Recent sightings of the rare Pacific Leatherback sea turtle has Northern California marine biologists in an uproar.
The endangered species has been spotted in the waters around Monterey, Moss Landing and Half Moon Bay.
The sea turtles have been feasting on a bloom of jelly fish, their main source of food, through the Monterey Bay National Marine Sanctuary.
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These massive reptiles have made the journey to our waters all the way from Indonesia. The Leatherbacks traveled around 6,000 miles to feed off the Northern California coast after nesting in south east Asia.
Once on west coast shores, the annual Leatherback migration along the Pacific Coast runs from June until October or November.
The Leatherback turtle has been an endangered species since 1970, and some researchers estimate that their population has decreased 95 percent in the last 25 years.
The largest sea turtle in the world, the Pacific Leatherback survived the extinction of the dinosaurs more than 65 million years ago. However, scientists worry that their early arrival in Northern California will be detrimental to their population.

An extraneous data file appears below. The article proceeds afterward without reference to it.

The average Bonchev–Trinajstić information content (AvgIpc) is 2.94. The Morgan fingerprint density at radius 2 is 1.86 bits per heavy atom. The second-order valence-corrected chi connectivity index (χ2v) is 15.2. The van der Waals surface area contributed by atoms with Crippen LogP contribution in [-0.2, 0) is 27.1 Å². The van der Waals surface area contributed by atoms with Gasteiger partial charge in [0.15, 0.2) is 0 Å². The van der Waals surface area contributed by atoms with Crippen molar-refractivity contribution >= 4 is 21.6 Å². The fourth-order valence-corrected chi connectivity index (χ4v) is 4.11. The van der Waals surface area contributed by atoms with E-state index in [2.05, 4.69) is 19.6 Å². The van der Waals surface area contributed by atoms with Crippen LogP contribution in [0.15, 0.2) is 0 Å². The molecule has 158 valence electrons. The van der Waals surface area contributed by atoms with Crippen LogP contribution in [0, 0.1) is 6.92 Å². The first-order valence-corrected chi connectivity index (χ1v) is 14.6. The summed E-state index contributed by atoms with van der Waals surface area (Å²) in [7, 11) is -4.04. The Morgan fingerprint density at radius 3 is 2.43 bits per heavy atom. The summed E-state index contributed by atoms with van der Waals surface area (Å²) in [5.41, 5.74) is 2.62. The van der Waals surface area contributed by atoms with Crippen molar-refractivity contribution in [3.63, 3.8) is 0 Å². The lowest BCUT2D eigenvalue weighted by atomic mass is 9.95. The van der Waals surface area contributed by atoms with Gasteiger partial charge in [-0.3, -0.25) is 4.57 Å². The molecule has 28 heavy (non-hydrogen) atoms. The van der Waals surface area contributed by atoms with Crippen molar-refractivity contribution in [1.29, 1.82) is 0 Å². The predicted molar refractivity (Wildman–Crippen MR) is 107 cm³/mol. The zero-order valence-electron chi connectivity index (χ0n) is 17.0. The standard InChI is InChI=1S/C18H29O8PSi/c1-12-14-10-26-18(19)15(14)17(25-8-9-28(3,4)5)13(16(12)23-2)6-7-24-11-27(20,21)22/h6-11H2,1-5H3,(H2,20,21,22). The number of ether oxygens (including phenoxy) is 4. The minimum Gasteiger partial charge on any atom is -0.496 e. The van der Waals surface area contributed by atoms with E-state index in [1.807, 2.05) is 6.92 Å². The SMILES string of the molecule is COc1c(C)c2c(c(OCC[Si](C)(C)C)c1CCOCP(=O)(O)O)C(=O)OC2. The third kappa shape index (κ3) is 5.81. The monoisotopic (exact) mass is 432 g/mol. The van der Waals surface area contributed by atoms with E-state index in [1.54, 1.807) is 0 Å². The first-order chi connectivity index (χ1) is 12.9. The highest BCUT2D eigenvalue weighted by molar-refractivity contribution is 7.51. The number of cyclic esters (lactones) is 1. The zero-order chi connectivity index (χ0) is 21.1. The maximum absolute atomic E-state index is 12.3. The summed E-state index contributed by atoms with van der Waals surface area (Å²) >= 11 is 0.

In January, the National Oceanic and Atmospheric Administration designated almost 42,000 square miles of ocean along the Pacific Coast as a critical habitat for the leatherbacks. But marine biologists foresee bigger problems in the endangered sea turtle's future.
The Sea Turtle Restoration Project announced that the America's Cup may pose an environmental threat to the Leatherback. Support vessels, spectator boats and pier development can greatly inhibit the turtle's migration patterns.
Scroll through the slideshow below to see other endangered animals in the city:
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